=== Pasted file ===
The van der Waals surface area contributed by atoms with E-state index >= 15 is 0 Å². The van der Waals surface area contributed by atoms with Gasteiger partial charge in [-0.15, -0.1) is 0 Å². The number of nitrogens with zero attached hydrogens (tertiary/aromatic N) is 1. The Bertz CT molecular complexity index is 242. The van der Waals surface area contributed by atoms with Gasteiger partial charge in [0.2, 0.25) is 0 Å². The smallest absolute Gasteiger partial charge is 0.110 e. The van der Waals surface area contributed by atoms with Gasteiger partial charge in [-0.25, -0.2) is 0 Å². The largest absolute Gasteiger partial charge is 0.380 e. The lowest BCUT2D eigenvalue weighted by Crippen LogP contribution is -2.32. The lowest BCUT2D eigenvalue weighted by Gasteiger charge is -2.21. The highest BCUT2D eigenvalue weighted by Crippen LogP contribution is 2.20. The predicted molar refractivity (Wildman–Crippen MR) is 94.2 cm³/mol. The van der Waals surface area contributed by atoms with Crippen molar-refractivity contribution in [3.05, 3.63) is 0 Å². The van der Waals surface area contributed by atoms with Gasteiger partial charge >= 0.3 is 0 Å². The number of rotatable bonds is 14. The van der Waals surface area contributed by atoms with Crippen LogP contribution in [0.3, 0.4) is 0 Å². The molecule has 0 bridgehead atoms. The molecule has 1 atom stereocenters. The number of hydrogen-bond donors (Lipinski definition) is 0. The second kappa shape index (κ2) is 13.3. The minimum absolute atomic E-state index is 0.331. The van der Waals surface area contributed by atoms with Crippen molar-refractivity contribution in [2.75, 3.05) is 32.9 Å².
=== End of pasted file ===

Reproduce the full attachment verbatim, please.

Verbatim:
The van der Waals surface area contributed by atoms with E-state index >= 15 is 0 Å². The van der Waals surface area contributed by atoms with Gasteiger partial charge in [-0.15, -0.1) is 0 Å². The number of nitrogens with zero attached hydrogens (tertiary/aromatic N) is 1. The Bertz CT molecular complexity index is 242. The van der Waals surface area contributed by atoms with Gasteiger partial charge in [0.2, 0.25) is 0 Å². The smallest absolute Gasteiger partial charge is 0.110 e. The van der Waals surface area contributed by atoms with Gasteiger partial charge in [-0.25, -0.2) is 0 Å². The largest absolute Gasteiger partial charge is 0.380 e. The lowest BCUT2D eigenvalue weighted by Crippen LogP contribution is -2.32. The lowest BCUT2D eigenvalue weighted by Gasteiger charge is -2.21. The highest BCUT2D eigenvalue weighted by Crippen LogP contribution is 2.20. The predicted molar refractivity (Wildman–Crippen MR) is 94.2 cm³/mol. The van der Waals surface area contributed by atoms with Crippen molar-refractivity contribution in [3.05, 3.63) is 0 Å². The van der Waals surface area contributed by atoms with Gasteiger partial charge >= 0.3 is 0 Å². The number of rotatable bonds is 14. The van der Waals surface area contributed by atoms with Crippen LogP contribution in [0.3, 0.4) is 0 Å². The molecule has 0 bridgehead atoms. The molecule has 1 atom stereocenters. The number of hydrogen-bond donors (Lipinski definition) is 0. The second kappa shape index (κ2) is 13.3. The minimum absolute atomic E-state index is 0.331. The van der Waals surface area contributed by atoms with Crippen molar-refractivity contribution in [2.75, 3.05) is 32.9 Å².